According to Wikipedia:

Rubaiyat of Omar Khayyám is the title that Edward FitzGerald gave to his translation of a selection of poems, originally written in Persian and numbering about a thousand, attributed to Omar Khayyám (1048–1131), a Persian poet, mathematician and astronomer.

Was Edward FitzGerald the first to collect these poems together and publish them in a unified work, or had there been previous published volumes (in any language) of collected works of Omar Khayyám? I'd always assumed the Rubaiyat was the magnum opus of Khayyám himself, rather than being gathered together long after his death by someone else, but am I wrong?

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    Dunno about the authenticity of this site, but omarkhayyamrubaiyat.com/rubaiyat.htm claims: "There is no direct evidence that Omar Khayyam was the author of any of the quatrains attributed to him. There are no original manuscripts of the Rubaiyat extant and no evidence from his contemporaries, or in the years immediately following his death, of poetic activities by Khayyam." and goes on to describe where FitzGerald got the poems from. – muru Mar 20 '17 at 6:21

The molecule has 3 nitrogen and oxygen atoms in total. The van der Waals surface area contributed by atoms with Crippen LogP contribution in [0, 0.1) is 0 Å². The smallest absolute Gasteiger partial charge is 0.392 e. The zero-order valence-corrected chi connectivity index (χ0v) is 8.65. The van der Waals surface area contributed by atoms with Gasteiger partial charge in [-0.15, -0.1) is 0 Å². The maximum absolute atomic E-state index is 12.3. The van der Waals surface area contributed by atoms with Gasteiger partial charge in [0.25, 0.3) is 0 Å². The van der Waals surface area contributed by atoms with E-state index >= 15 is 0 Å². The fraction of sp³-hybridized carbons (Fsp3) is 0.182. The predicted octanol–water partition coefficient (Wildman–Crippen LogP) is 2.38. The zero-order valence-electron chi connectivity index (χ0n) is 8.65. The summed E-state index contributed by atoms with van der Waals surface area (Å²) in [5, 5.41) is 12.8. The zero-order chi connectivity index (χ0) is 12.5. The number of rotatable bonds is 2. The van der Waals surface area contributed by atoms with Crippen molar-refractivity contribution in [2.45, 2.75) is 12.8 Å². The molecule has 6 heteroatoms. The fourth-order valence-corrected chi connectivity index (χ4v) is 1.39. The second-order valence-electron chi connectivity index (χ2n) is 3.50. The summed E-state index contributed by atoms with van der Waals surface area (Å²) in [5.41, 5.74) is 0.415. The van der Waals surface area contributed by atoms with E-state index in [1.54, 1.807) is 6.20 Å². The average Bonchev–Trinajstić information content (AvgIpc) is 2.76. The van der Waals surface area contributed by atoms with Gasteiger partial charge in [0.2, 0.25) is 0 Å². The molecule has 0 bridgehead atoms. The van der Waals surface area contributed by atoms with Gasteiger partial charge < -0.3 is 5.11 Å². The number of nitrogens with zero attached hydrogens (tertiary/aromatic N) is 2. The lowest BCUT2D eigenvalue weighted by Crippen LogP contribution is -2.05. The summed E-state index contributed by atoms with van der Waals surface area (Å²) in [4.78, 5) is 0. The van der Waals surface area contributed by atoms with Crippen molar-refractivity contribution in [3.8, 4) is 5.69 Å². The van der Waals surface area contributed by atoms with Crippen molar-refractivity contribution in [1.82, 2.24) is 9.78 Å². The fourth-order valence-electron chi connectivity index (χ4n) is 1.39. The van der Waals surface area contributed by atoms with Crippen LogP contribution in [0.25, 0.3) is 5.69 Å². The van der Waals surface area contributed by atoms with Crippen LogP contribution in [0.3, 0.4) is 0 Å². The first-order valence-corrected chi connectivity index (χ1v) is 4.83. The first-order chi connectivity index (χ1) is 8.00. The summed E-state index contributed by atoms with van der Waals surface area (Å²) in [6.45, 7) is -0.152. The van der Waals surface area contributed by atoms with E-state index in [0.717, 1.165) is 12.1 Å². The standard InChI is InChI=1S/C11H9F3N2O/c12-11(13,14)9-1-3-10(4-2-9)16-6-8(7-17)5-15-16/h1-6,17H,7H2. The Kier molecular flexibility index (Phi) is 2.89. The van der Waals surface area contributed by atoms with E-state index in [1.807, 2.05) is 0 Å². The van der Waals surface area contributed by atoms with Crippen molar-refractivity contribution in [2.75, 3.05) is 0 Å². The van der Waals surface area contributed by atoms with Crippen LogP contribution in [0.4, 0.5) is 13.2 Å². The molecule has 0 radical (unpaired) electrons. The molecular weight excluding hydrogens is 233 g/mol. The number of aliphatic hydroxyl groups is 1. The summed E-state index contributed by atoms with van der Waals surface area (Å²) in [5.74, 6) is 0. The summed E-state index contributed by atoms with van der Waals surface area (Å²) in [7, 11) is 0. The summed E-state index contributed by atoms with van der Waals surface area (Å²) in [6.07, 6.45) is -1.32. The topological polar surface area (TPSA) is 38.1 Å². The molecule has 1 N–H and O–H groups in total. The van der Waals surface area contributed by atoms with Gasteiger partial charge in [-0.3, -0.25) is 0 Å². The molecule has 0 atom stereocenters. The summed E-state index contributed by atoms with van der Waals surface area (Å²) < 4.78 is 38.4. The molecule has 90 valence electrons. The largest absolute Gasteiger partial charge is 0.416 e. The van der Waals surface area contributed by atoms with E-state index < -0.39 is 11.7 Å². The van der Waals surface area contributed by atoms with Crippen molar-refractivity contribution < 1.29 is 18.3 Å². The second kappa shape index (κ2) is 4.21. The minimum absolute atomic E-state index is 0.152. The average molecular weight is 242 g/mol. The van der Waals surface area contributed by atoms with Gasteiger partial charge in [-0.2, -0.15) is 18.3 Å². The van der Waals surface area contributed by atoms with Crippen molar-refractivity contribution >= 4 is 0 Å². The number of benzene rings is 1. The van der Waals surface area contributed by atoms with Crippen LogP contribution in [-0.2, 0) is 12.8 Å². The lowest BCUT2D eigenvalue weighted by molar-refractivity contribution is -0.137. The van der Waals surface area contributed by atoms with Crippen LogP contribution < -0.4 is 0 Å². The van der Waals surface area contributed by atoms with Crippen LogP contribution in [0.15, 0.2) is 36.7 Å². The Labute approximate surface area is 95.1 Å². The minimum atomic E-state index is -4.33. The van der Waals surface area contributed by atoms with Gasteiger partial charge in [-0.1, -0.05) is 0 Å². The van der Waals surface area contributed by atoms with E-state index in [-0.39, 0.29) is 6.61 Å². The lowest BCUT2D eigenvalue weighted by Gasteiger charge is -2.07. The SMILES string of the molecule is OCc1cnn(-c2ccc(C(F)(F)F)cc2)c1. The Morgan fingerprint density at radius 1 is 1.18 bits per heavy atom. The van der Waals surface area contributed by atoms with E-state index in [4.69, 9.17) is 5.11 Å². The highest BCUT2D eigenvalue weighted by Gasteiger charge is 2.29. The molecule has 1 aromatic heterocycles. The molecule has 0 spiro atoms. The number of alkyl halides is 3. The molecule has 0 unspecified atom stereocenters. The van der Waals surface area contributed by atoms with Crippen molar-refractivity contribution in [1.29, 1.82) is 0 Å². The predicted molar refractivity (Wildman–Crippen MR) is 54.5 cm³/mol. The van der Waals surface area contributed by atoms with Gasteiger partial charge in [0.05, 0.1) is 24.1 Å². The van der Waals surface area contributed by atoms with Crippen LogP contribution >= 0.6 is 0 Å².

up vote 9 down vote accepted

It can depend on how you read the word "collected", and also how genuine you believe FitzGerald's version - with its omissions and insertions - to be.

11th century - 12th century The Rubaiyat had been popular in Persia since the 11th century. They were occasional verses, but there is nothing found to show they were brought together and published as a collection.

13th century 13th century manuscripts have been found, and used to identify several hundred additional verses, but this is scattered across multiple publications, without a single defining collection.

15th century The volume that changed everything, Ousley's Persian volume is dated 1460. This seems to be the best bet for the earliest collection in any language. And it is the one FitzGerald had a copy of on which to base his collection.

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